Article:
Once paternity is legally established, the father can petition for custody. There are two types of custody under Virginia law, legal and physical. Physical custody refers to where the child lives most of the time, while legal custody refers to who primarily makes decisions for the child (such as where they will go to school, what kind of healthcare they get, etc.). These types of custody may be shared or may be assigned to one parent. With sole physical custody, the child will mostly live with one parent, but may visit the other on weekends or at other times. With sole legal custody, one parent makes most of the decisions for the child. In some cases, the parents may make decisions jointly, or the child may spend roughly equal amounts of time living with both of them, such as each parent having the child on alternating weeks.
As with divorce cases, the court’s primary concern with custody matters between unmarried parents is the same—the best interest of the child. In most situations, this is interpreted to mean that the child should have at least some contact with both parents. Sometimes the judge will decide a child would be better off in the sole physical custody of one parent, but will still assign some amount of visitation to the other parent. In other cases, they may decide on a more equally divided custody agreement.
How Is Custody Decided?
Typically custody decisions are based on many factors, including:
- Both parents’ ages and their mental and physical health. For example, if one parent is physically or mentally unwell to the extent that they are unable to effectively parent a child, it is unlikely the court will award them primary physical custody in Virginia. However, they will likely be allowed visitation so they can remain part of the child’s life.
- The child’s age and mental and physical health.
- Both parents’ history with the child—have both been an active part of the child’s life since birth, etc. For example, the court may give less consideration to a parent who disappeared after the child’s birth and hasn’t seen them in months or years.
- The child’s needs.
- Each parent’s willingness to support the child having a relationship with the other parent. Again, in most cases the court prefers to find a situation where the child can maintain a relationship with both parents.
- The child’s preferences, if the court feels they are old enough and mentally fit to express their preferences.
- Any history of abuse or violence in the last ten years.
Denying Visitation in Virginia
As mentioned above, the court usually prefers for the child to maintain some contact with both parents, except in circumstances where it is not in the child’s best interest to do so. Generally speaking, parents have a right to see their kids, and a custodial parent’s interference with visitation may, in some cases, be grounds for having the custody agreement reviewed and revised.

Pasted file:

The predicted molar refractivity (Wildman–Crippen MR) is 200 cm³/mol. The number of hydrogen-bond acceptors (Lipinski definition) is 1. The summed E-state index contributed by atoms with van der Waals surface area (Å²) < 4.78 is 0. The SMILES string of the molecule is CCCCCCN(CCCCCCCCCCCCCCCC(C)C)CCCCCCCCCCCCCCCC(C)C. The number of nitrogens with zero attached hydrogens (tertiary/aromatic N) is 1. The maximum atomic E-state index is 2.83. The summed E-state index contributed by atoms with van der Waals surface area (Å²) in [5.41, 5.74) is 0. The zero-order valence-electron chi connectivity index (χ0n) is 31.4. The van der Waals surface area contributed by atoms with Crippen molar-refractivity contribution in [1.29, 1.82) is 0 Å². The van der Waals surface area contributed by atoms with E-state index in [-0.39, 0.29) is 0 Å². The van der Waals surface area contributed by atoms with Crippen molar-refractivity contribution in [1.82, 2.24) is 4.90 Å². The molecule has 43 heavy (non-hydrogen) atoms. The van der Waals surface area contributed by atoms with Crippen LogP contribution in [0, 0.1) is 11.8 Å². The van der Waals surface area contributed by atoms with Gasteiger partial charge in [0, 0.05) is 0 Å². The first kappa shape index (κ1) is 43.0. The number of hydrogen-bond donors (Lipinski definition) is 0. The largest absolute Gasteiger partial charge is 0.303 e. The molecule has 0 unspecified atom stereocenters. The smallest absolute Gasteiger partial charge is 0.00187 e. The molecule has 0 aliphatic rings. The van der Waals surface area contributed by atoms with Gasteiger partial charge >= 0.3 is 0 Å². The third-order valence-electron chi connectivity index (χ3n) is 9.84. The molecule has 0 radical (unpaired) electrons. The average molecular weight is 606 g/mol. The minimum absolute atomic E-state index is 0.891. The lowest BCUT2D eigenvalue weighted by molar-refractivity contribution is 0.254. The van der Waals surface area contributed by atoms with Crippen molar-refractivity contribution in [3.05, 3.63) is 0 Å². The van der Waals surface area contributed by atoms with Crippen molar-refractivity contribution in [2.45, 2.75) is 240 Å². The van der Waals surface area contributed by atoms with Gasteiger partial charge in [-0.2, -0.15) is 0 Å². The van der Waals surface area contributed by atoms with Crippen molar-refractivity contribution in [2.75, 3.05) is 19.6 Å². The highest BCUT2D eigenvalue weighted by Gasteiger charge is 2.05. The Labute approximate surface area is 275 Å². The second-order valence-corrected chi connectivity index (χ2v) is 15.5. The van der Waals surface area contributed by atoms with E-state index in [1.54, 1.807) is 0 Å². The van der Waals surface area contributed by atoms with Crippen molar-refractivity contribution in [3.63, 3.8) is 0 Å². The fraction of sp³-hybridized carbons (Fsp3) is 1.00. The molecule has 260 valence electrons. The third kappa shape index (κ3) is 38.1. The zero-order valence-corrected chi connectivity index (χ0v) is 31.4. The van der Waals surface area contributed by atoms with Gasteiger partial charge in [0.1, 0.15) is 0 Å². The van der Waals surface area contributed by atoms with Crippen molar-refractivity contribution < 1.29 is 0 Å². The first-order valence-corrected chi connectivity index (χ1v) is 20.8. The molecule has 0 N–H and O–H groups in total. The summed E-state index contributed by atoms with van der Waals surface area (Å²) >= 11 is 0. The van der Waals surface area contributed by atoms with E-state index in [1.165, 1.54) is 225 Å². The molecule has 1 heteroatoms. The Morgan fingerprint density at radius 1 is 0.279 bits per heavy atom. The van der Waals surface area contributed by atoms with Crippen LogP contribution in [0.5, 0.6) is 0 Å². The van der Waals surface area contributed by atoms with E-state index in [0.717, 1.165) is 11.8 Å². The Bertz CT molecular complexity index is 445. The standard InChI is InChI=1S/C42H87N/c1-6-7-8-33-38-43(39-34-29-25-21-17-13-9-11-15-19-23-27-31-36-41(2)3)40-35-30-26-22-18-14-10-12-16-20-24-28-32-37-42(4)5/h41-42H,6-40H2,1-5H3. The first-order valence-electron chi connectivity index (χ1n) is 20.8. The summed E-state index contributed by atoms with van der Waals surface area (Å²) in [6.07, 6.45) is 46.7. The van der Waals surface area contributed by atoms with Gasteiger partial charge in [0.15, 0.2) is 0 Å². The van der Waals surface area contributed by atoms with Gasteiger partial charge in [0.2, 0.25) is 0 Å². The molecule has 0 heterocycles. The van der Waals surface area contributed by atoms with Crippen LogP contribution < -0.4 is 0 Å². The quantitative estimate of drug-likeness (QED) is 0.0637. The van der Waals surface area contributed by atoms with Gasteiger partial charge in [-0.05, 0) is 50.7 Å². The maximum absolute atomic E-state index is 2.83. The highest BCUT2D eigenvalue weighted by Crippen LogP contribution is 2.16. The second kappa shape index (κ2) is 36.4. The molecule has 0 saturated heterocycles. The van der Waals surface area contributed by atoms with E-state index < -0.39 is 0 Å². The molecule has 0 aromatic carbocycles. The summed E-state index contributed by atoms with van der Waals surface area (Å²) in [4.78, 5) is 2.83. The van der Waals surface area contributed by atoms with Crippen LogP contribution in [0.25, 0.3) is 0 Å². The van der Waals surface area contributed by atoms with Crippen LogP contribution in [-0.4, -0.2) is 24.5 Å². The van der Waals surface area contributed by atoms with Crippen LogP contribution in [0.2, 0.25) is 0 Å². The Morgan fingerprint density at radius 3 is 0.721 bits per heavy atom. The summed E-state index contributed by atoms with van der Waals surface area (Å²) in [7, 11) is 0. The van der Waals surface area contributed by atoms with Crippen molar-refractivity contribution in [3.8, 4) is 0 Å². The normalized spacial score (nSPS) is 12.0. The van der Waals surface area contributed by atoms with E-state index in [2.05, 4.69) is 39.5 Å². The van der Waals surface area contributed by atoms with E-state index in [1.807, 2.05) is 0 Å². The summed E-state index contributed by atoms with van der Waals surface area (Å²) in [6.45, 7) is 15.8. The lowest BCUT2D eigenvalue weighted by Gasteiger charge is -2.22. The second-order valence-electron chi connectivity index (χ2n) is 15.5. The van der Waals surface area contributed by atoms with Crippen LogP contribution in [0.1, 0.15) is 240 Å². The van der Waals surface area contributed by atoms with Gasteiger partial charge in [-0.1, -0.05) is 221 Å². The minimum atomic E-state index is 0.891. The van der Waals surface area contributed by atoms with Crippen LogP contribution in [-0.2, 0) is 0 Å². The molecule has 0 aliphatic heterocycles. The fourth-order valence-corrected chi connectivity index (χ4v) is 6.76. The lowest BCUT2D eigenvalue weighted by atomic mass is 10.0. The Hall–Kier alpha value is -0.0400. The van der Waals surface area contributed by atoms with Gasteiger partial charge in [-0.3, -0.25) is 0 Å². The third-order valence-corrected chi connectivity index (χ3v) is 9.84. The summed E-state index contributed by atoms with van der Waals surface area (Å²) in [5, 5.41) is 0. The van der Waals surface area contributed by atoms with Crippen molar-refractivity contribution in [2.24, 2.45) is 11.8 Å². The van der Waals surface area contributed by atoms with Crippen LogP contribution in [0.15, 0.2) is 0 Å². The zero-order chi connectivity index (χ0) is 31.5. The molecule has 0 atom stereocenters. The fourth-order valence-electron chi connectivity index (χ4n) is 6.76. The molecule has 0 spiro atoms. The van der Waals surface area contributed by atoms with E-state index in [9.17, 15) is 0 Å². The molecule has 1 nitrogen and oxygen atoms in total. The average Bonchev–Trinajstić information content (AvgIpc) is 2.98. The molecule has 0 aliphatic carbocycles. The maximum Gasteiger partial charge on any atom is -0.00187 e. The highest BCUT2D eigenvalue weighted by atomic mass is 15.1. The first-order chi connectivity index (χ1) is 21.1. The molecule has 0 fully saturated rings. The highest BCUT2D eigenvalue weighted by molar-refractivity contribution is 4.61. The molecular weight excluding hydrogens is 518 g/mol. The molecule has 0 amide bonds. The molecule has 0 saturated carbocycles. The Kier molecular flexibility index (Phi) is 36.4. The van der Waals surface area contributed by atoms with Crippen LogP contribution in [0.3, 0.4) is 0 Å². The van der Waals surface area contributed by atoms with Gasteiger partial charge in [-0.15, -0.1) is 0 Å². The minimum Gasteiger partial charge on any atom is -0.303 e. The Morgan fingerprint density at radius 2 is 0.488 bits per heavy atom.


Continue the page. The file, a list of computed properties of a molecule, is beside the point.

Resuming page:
However, a parent’s right to see their child isn’t absolute. Visitation may be limited, restricted, or suspended in some situations, such as:
- Emotional abuse or harm to the child
- The child’s wishes, if they’re old enough to express them
- Violence or physical endangerment (this may include things like driving drunk with the child in the car, leaving a young child home alone all day, etc.)
- Substance abuse
- Religious issues
- Mental illness
If you feel that your child’s other parent shouldn’t see them any more due to one of the above reasons, the best thing to do is to contact a child custody attorney in Roanoke. Stopping the visitations yourself isn’t recommended, and may give the other parent a reason to request more custody. If you believe your child is in physical danger, your attorney may recommend you make a police report to document the issue before interfering with visitation. They may also be able to request an emergency hearing with a judge to explain why you believe further visitation could harm the child.
Supervised Visitation Guidelines in Virginia
Because the courts prefer to keep both parents in a child’s life if possible, they will sometimes allow supervised visitation in situations where there are concerns about one parent’s ability to care for a child alone. Here are some instances where a judge may decide that supervised visits are the right option: